A U.S. return to the Iran nuclear deal will decisively shape the future of the Middle East and Israel’s security environment, for better or worse. A “clean return” is apt to diminish U.S. clout and destabilize the Middle East. If the U.S. administration “bows to the Iranian nation” by rushing back into the Obama nuclear deal with no substantial correction of its “weaknesses,” the ayatollahs will justifiably regard this as a historic victory. Iranian prestige and standing in the region will be enhanced immensely, and Iranian coffers will overflow with income from oil exports and the renewal of international trade.
Iran after a “clean return” will be stronger and more dangerous, posing a growing existential threat to Israel and other Middle Eastern countries—even if its nuclear program is delayed. It is reasonable to assume that a “clean return” that amounts to an Iranian victory also will discourage Arab states from further normalizing relations with Israel.
If, on the other hand, the Biden administration negotiates a revised nuclear deal that fixes the obvious weaknesses of the JCPOA; if the duration of nuclear limitations is extended; if Iran’s missile programs are restricted; and if its missile transfers to its proxies are ended—the Middle East will become significantly more stable. The security of Israel and the Gulf states will be enhanced. This will allow the United States to further disengage from the Middle East with lower prospects of being drawn back in (as happened following the rise of the Islamic State). Only a “conditioned return” that does not leave Iran as a regional hegemon may improve global security.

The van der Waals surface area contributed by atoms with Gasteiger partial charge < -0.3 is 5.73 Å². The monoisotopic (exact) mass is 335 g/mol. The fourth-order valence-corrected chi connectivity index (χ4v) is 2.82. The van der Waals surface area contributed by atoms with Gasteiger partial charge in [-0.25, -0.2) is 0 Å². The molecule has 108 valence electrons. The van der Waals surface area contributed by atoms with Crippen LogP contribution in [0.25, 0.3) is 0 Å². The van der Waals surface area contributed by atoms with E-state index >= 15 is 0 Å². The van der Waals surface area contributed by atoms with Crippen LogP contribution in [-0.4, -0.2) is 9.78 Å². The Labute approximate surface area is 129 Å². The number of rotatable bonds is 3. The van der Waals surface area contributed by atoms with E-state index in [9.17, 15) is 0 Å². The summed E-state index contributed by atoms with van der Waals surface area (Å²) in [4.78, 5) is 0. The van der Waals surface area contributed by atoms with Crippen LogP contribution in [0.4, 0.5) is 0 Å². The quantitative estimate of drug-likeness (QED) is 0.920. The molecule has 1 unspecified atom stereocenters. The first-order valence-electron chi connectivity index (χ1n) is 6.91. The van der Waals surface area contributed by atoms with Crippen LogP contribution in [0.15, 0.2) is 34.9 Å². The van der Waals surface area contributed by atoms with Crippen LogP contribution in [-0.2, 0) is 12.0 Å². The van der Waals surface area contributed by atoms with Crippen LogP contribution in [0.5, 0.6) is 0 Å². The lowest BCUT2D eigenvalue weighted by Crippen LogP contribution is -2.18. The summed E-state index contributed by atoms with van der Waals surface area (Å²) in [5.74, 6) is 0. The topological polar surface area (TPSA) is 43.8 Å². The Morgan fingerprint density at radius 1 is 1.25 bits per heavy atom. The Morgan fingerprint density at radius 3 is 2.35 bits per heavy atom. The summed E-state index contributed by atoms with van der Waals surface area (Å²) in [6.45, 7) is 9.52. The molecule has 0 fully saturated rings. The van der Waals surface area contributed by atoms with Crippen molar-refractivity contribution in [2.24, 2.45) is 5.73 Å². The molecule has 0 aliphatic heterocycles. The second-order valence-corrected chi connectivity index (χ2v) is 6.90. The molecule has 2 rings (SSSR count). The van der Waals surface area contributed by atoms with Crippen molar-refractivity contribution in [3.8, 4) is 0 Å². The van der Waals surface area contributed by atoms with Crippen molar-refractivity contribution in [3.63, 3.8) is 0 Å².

Uzi Rubin was the founding director of the Israel Missile Defense Organization, which managed the Arrow program. He subsequently served as Senior Director for Proliferation and Technology in the National Security Council (1999-2001), and directed several defense programs at the Israel Aerospace Industries and in the Defense Ministry. He was twice awarded the Israel Defense Prize (1996 and 2003), and was also awarded the U.S. Missile Defense Agency “David Israel” Prize (2000). He has been a visiting scholar at the Stanford Center for International Security and Arms Control, where he directed a study on missile proliferation.
This article was first published by the Jerusalem Institute for Strategy and Security.